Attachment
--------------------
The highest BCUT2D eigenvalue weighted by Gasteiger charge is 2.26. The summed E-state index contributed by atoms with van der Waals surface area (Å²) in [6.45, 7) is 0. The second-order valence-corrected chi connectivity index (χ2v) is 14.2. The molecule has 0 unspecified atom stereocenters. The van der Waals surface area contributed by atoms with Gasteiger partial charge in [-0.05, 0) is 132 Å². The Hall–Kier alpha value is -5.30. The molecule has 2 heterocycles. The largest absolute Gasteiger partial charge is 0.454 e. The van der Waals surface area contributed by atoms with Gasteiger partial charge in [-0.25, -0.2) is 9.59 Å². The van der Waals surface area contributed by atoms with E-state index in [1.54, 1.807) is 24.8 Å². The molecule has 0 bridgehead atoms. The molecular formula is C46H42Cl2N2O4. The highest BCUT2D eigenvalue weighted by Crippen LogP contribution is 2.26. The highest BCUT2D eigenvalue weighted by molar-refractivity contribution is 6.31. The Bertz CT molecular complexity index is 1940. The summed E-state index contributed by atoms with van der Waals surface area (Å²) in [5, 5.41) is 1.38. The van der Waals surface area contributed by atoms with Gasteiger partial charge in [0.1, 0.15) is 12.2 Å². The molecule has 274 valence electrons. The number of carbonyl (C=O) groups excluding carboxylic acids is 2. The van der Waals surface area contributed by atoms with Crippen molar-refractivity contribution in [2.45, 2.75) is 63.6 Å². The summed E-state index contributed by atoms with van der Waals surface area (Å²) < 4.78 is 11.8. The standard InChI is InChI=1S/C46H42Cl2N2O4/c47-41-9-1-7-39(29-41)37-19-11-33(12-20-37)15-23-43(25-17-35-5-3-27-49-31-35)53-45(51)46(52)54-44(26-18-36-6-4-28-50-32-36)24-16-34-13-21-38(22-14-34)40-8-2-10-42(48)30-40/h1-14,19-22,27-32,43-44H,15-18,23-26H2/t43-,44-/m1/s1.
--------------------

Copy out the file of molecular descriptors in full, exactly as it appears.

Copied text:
The highest BCUT2D eigenvalue weighted by Gasteiger charge is 2.26. The summed E-state index contributed by atoms with van der Waals surface area (Å²) in [6.45, 7) is 0. The second-order valence-corrected chi connectivity index (χ2v) is 14.2. The molecule has 0 unspecified atom stereocenters. The van der Waals surface area contributed by atoms with Gasteiger partial charge in [-0.05, 0) is 132 Å². The Hall–Kier alpha value is -5.30. The molecule has 2 heterocycles. The largest absolute Gasteiger partial charge is 0.454 e. The van der Waals surface area contributed by atoms with Gasteiger partial charge in [-0.25, -0.2) is 9.59 Å². The van der Waals surface area contributed by atoms with E-state index in [1.54, 1.807) is 24.8 Å². The molecule has 0 bridgehead atoms. The molecular formula is C46H42Cl2N2O4. The highest BCUT2D eigenvalue weighted by Crippen LogP contribution is 2.26. The highest BCUT2D eigenvalue weighted by molar-refractivity contribution is 6.31. The Bertz CT molecular complexity index is 1940. The summed E-state index contributed by atoms with van der Waals surface area (Å²) in [5, 5.41) is 1.38. The van der Waals surface area contributed by atoms with Gasteiger partial charge in [0.1, 0.15) is 12.2 Å². The molecule has 274 valence electrons. The number of carbonyl (C=O) groups excluding carboxylic acids is 2. The van der Waals surface area contributed by atoms with Crippen molar-refractivity contribution in [2.45, 2.75) is 63.6 Å². The summed E-state index contributed by atoms with van der Waals surface area (Å²) < 4.78 is 11.8. The standard InChI is InChI=1S/C46H42Cl2N2O4/c47-41-9-1-7-39(29-41)37-19-11-33(12-20-37)15-23-43(25-17-35-5-3-27-49-31-35)53-45(51)46(52)54-44(26-18-36-6-4-28-50-32-36)24-16-34-13-21-38(22-14-34)40-8-2-10-42(48)30-40/h1-14,19-22,27-32,43-44H,15-18,23-26H2/t43-,44-/m1/s1.